Energy Technology Data Exchange (ETDEWEB)

    Soelberg, N.R.; Turner, P.C.; Oden, L.L.; Anderson, G.L.

    1994-10-01

    This test plan describes the Buried Waste Integrated Demonstration (BWID), Phase 2, electric arc melter, waste treatment evaluation tests to be performed at the US Bureau of Mines (USBM) Albany Research Center. The BWID Arc Melter Vitrification Project is being conducted to evaluate and demonstrate existing industrial arc melter technology for thermally treating mixed transuranic-contaminated wastes and soils. Phase 1 baseline tests, performed during fiscal year 1993 at the USBM, were conducted on waste feeds representing incinerated buried mixed wastes and soils. In Phase 2, surrogate feeds will be processed that represent actual as-retrieved buried wastes from the Idaho National Engineering Laboratory`s Subsurface Disposal Area at the Radioactive Waste Management Complex.

  13. Template Composite Dark Matter

    DEFF Research Database (Denmark)

    Drach, Vincent; Hietanen, Ari; Pica, Claudio

    2015-01-01

    We present a non perturbative study of SU(2) gauge theory with two fundamental Dirac flavours. We discuss how the model can be used as a template for composite Dark Matter (DM). We estimate one particular interaction of the DM candidate with the Standard Model : the interaction through photon...

  14. The Cadastral Template Project

    DEFF Research Database (Denmark)

    Enemark, Stig; Steudler, Daniel; Williamson, Ian P.

    2004-01-01

      While many country reports have been compiled in the area of land administration over the last decade, there has not much attention been given to the basic cadastral issues. As a result, one of the objectives of Working Group 3 ?Cadastre? of the PCGIAP is the establishment of a cadastral template...

  15. Shuttle payload vibroacoustic test plan evaluation. Free flyer payload applications and sortie payload parametric variations

    Science.gov (United States)

    Stahle, C. V.; Gongloff, H. R.

    1977-01-01

    A preliminary assessment of vibroacoustic test plan optimization for free flyer STS payloads is presented and the effects on alternate test plans for Spacelab sortie payloads number of missions are also examined. The component vibration failure probability and the number of components in the housekeeping subassemblies are provided. Decision models are used to evaluate the cost effectiveness of seven alternate test plans using protoflight hardware.

  16. Reflex test reminders in required cancer synoptic templates decrease order entry error: An analysis of mismatch repair immunohistochemical orders to screen for Lynch syndrome.

    Science.gov (United States)

    Kilgore, Mark R; McIlwain, Carrie A; Schmidt, Rodney A; Norquist, Barbara M; Swisher, Elizabeth M; Garcia, Rochelle L; Rendi, Mara H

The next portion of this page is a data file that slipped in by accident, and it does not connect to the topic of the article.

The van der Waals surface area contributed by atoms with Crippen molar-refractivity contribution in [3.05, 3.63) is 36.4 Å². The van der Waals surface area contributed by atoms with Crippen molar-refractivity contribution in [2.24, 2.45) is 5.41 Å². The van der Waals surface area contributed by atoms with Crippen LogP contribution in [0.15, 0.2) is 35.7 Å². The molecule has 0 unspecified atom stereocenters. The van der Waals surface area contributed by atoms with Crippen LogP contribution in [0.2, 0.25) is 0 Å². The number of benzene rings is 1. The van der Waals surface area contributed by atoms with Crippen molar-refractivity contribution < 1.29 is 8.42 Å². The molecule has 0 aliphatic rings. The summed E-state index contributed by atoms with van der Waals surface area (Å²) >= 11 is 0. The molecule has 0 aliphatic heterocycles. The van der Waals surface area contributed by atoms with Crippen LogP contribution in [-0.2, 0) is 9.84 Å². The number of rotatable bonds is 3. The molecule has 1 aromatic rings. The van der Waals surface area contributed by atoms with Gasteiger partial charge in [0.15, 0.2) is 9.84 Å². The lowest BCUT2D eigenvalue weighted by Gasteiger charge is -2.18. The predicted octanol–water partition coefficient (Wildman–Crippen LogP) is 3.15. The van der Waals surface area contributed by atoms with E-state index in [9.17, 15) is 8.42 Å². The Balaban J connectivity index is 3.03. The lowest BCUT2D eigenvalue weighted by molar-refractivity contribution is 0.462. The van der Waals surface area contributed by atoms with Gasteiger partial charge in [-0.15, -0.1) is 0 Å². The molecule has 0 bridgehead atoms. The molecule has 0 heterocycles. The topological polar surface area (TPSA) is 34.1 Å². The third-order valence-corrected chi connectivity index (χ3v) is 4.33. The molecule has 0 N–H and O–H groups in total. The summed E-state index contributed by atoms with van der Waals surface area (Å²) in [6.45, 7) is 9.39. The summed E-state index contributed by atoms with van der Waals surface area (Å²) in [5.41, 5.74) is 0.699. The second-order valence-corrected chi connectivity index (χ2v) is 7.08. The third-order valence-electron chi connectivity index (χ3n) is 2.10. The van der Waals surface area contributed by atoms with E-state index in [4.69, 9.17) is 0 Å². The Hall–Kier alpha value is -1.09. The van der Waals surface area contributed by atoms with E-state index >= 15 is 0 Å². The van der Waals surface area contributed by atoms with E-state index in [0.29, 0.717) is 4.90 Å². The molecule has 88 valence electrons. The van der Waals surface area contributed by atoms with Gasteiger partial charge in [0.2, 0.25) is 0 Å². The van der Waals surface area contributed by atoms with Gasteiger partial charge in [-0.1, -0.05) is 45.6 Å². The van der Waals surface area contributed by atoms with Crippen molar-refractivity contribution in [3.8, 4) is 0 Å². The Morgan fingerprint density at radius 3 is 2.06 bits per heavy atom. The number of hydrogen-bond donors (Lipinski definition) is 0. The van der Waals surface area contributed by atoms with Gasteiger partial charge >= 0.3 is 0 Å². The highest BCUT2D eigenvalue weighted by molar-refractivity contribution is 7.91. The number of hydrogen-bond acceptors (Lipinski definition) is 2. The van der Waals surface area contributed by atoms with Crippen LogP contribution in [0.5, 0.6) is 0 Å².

2016-01-01

    Endometrial carcinoma (EC) is the most common extracolonic malignant neoplasm associated with Lynch syndrome (LS). LS is caused by autosomal dominant germline mutations in DNA mismatch repair (MMR) genes. Screening for LS in EC is often evaluated by loss of immunohistochemical (IHC) expression of DNA MMR enzymes MLH1, MSH2, MSH6, and PMS2 (MMR IHC). In July 2013, our clinicians asked that we screen all EC in patients ≤60 for loss of MMR IHC expression. Despite this policy, several cases were not screened or screening was delayed. We implemented an informatics-based approach to ensure that all women who met criteria would have timely screening. Reports are created in PowerPath (Sunquest Information Systems, Tucson, AZ) with custom synoptic templates. We implemented an algorithm on March 6, 2014 requiring pathologists to address MMR IHC in patients ≤60 with EC before sign out (S/O). Pathologists must answer these questions: is patient ≤60 (yes/no), if yes, follow-up questions (IHC done previously, ordered with addendum to follow, results included in report, N/A, or not ordered), if not ordered, one must explain. We analyzed cases from July 18, 2013 to August 31, 2016 preimplementation (PreImp) and postimplementation (PostImp) that met criteria. Data analysis was performed using the standard data package included with GraphPad Prism® 7.00 (GraphPad Software, Inc., La Jolla, CA, USA). There were 147 patients who met criteria (29 PreImp and 118 PostImp). IHC was ordered in a more complete and timely fashion PostImp than PreImp. PreImp, 4/29 (13.8%) cases did not get any IHC, but PostImp, only 4/118 (3.39%) were missed (P = 0.0448). Of cases with IHC ordered, 60.0% (15/25) were ordered before or at S/O PreImp versus 91.2% (104/114) PostImp (P = 0.0004). Relative to day of S/O, the mean days of order delay were longer and more variable PreImp versus PostImp (12.9 ± 40.7 vs. -0.660 ± 1.15; P = 0.0227), with the average being before S/O PostImp. This algorithm

  17. Reflex test reminders in required cancer synoptic templates decrease order entry error: An analysis of mismatch repair immunohistochemical orders to screen for Lynch syndrome

    Directory of Open Access Journals (Sweden)

    Mark R Kilgore

    2016-01-01